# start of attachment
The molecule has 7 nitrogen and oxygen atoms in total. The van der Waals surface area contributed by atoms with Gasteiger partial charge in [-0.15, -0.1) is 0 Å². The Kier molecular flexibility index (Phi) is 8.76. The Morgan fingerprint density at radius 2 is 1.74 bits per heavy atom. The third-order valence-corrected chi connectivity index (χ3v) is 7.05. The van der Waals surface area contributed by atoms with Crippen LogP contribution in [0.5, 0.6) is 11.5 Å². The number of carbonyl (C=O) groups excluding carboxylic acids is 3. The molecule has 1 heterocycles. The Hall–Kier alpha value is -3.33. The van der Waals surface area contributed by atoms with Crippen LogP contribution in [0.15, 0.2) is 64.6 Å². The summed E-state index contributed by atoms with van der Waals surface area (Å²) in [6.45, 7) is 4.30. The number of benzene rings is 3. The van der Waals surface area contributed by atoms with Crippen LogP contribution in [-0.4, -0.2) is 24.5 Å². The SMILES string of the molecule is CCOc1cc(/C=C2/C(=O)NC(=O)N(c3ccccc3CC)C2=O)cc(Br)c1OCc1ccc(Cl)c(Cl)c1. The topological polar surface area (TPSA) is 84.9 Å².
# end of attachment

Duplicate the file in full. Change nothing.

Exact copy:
The molecule has 7 nitrogen and oxygen atoms in total. The van der Waals surface area contributed by atoms with Gasteiger partial charge in [-0.15, -0.1) is 0 Å². The Kier molecular flexibility index (Phi) is 8.76. The Morgan fingerprint density at radius 2 is 1.74 bits per heavy atom. The third-order valence-corrected chi connectivity index (χ3v) is 7.05. The van der Waals surface area contributed by atoms with Crippen LogP contribution in [0.5, 0.6) is 11.5 Å². The number of carbonyl (C=O) groups excluding carboxylic acids is 3. The molecule has 1 heterocycles. The Hall–Kier alpha value is -3.33. The van der Waals surface area contributed by atoms with Crippen LogP contribution in [0.15, 0.2) is 64.6 Å². The summed E-state index contributed by atoms with van der Waals surface area (Å²) in [6.45, 7) is 4.30. The number of benzene rings is 3. The van der Waals surface area contributed by atoms with Crippen LogP contribution in [-0.4, -0.2) is 24.5 Å². The SMILES string of the molecule is CCOc1cc(/C=C2/C(=O)NC(=O)N(c3ccccc3CC)C2=O)cc(Br)c1OCc1ccc(Cl)c(Cl)c1. The topological polar surface area (TPSA) is 84.9 Å².